Stearman, Kaye 1951–

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Stearman, Kaye 1951–

PERSONAL: Born April 9, 1951, in Sydney, Australia; daughter of Roy (an engineer) and Mary (a homemaker) Stearman. Ethnicity: "White." Education: University of Sydney, B.Econ. (honors), 1973; London School of Oriental and African Studies, London, M.A., 1979. Politics: "Left-wing."

ADDRESSES: Home—Flat 2, 26 Upper Tollington Park, London, N4 3EL, England. E-mail[email protected]

CAREER: Teacher of young people and adults, London, England, 1975–79; worked in London-area non-governmental organizations related to human rights and development activities, 1981–87, including Amnesty International, 1987–88, Minority Rights Group, 1988–92, Healthlink Worldwide, 1993–99, CARE International, 1999–2003, and Consumers International, 2003–.


(With Keith D. Suter) Aboriginal Australians, revised edition, Minority Rights Group (London, England), 1988.

(With Rachel Warner) Homeland, Wayland (Hove, England), 1993.

(With Cheryl Law) Justice, Wayland (Hove, England), 1993.

Freedom of Expression, Wayland (Hove, England), 1993.

(With Nikki van der Gaag) Gender Issues, Wayland (Hove, England), 1995, Raintree Steck-Vaughn (Austin, TX), 1997.

Homelessness, Wayland (Hove, England), 1998, Rain-tree Steck-Vaughn (Austin, TX), 1999.

Women's Rights: Changing Attitudes, 1900–2000, Rain-tree Steck-Vaughn (Austin, TX), 1999.

Slavery Today, Raintree Steck-Vaughn (Austin, TX), 1999.

Why Do People Live on the Streets?, Wayland (Hove, England), 2000, Raintree Steck-Vaughn (Austin, TX), 2001.

Why Do People Gamble?, Wayland (Hove, England), 2000, Raintree Steck-Vaughn (Austin, TX), 2001.

Poverty, Smart Apple Media (North Mankato, MN), 2002.

Feminism, Hodder Wayland (Hove, England), 2003, Raintree (Chicago, IL), 2004.

Child Labour, Heinemann (Oxford, England), 2003, published as Face the Facts Child Labor, Raintree (Chicago, IL), 2004.

SIDELIGHTS: Kaye Stearman writes books for young adults on human rights and global issues. These works introduce young people to serious social problems confronting humanity, including homelessness, slavery, gender inequality, freedom of expression, and child labor. They have garnered positive critical attention for clearly presenting complex social problems and for providing a variety of viewpoints on possible solutions, pertinent statistics, and outstanding quotes. Sarah Mears, reviewing Freedom of Expression for School Librarian, describing it as "very up to date." The book covers the variety of ways people speak out about injustice, the use and misuse of the media, and the importance of having the freedom to express differences of opinion. Stearman's effort was judged to be lacking in bias and respectful of its subject. The book is part of "an important and challenging new series," Mears concluded.

In Gender Issues, Stearman and coauthor Nikki van der Gaag cover topics such as equal opportunity in employment and education, women's rights under the law, and how gender roles are changing worldwide. All the while, the duo take into consideration cultural differences, sexual orientation, the availability of such resources as family planning, childcare, and other relevant social structures. Though Books for Keeps reviewer Steve Rosson expressed some dissatisfaction with the prose style, he called it "very worthy, immensely detailed and thoroughly researched." Voice of Youth Advocates reviewer Sandra Lee commented: "The authors succeed in presenting facts and personal stories from people around the world without loading the book with opinion or lessons." Lee added that the style of presentation encourages student discussion, further investigation, and activism. Women's Rights: Changing Attitudes, 1900–2000 and Feminism also provide introductions to the issues surrounding gender-based activism, from historical, political, and social perspectives. The subject matter transcends national boundaries in considering topics that touch on women's place in the world, including child labor, sweatshops, and foreign cultures that devalue women, both legally and socially.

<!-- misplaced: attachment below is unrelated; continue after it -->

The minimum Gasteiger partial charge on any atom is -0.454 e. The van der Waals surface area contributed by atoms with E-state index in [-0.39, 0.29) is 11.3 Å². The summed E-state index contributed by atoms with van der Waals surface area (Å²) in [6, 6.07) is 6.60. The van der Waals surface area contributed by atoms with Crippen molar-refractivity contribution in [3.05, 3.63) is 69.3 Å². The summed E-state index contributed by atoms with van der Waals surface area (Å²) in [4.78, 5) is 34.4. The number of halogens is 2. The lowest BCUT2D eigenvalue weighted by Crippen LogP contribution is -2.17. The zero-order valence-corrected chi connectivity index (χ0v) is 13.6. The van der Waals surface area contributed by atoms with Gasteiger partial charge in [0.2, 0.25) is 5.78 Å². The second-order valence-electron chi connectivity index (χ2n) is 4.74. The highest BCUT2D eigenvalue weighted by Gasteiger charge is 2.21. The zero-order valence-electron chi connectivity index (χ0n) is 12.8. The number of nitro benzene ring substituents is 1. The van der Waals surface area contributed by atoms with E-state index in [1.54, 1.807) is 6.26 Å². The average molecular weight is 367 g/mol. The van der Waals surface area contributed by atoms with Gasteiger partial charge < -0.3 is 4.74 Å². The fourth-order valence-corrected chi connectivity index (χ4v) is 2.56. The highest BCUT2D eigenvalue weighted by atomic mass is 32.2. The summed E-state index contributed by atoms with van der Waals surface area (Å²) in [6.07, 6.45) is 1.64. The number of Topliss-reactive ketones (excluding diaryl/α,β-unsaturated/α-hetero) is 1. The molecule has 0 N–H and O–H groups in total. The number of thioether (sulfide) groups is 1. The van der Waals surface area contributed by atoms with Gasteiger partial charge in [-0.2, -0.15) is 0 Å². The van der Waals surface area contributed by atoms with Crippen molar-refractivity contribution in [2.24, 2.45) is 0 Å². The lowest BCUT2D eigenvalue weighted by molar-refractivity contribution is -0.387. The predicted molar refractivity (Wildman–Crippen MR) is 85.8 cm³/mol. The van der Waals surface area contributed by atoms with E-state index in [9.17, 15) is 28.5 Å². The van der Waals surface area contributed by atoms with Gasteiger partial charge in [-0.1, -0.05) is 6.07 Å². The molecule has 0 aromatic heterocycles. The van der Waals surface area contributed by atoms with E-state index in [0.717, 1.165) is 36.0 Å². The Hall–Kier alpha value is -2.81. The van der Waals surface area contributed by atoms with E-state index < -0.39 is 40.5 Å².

The topic of forced labor is also addressed in Stearman's book Slavery Today. The author defines a variety of international and historical practices that fall within her definition of slavery, from servitude in repayment of debt, to prostitution, child labor, and migrant labor. She also discusses current individual and institutional efforts to halt the exploitation of human beings around the world.

In Homelessness, Stearman again takes a global approach to a social problem, looking at homelessness in the United States, India, and South Africa. A similar book, Why Do People Live on the Streets?, describes causes of homelessness that can uproot families through no fault of their own and invites the reader to imagine what it might actually be like to have no home. She also describes some of the assistance programs available to the homeless and considers ways to reduce the size of the homeless population.



Booklist, September 1, 1999, Hazel Rochman, review of Homelessness, p. 77.

Books for Keeps, May, 1996, Steve Rosson, review of Gender Issues, p. 23.

School Librarian, May, 1994, Sarah Mears, review of Freedom of Expression, p. 77; August, 1996, p. 126.

School Library Journal, April, 2000, Linda W. Tilden, review of Women's Rights: Changing Attitudes, 1900–2000, p. 149; May, 2000, Eunice Weech, review of Slavery Today, p. 187; July, 2001, Elizabeth Maggio, review of Why Do People Live on the Streets?, p. 132; July, 2004, Courtney Lewis, review of Homelessness, p. 122.

Voice of Youth Advocates, June, 1997, Sandra Lee, review of Gender Issues, p. 138.